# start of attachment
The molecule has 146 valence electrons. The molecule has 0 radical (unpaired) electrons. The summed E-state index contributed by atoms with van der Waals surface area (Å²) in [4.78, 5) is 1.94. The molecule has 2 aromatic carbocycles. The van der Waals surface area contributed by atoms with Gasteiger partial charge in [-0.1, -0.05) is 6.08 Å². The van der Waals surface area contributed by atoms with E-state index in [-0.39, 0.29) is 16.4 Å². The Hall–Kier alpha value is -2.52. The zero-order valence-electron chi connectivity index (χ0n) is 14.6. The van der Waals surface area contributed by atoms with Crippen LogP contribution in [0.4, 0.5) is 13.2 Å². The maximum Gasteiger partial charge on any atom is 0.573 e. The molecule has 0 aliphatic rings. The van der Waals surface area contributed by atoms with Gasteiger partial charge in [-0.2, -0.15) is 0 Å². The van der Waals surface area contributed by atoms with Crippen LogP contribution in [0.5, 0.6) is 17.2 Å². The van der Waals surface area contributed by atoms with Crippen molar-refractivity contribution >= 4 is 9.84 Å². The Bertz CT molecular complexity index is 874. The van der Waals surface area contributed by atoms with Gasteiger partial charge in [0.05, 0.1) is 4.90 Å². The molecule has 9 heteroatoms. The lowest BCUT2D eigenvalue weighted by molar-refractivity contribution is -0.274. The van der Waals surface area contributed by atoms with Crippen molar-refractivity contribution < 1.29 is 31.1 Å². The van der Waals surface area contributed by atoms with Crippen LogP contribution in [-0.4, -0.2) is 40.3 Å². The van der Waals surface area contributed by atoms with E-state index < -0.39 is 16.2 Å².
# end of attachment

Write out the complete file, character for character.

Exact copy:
The molecule has 146 valence electrons. The molecule has 0 radical (unpaired) electrons. The summed E-state index contributed by atoms with van der Waals surface area (Å²) in [4.78, 5) is 1.94. The molecule has 2 aromatic carbocycles. The van der Waals surface area contributed by atoms with Gasteiger partial charge in [-0.1, -0.05) is 6.08 Å². The van der Waals surface area contributed by atoms with E-state index in [-0.39, 0.29) is 16.4 Å². The Hall–Kier alpha value is -2.52. The zero-order valence-electron chi connectivity index (χ0n) is 14.6. The van der Waals surface area contributed by atoms with Crippen LogP contribution in [0.4, 0.5) is 13.2 Å². The maximum Gasteiger partial charge on any atom is 0.573 e. The molecule has 0 aliphatic rings. The van der Waals surface area contributed by atoms with Gasteiger partial charge in [-0.2, -0.15) is 0 Å². The van der Waals surface area contributed by atoms with Crippen LogP contribution in [0.5, 0.6) is 17.2 Å². The van der Waals surface area contributed by atoms with Crippen molar-refractivity contribution >= 4 is 9.84 Å². The Bertz CT molecular complexity index is 874. The van der Waals surface area contributed by atoms with Gasteiger partial charge in [0.05, 0.1) is 4.90 Å². The molecule has 9 heteroatoms. The lowest BCUT2D eigenvalue weighted by molar-refractivity contribution is -0.274. The van der Waals surface area contributed by atoms with Crippen molar-refractivity contribution < 1.29 is 31.1 Å². The van der Waals surface area contributed by atoms with Crippen LogP contribution in [-0.4, -0.2) is 40.3 Å². The van der Waals surface area contributed by atoms with E-state index < -0.39 is 16.2 Å².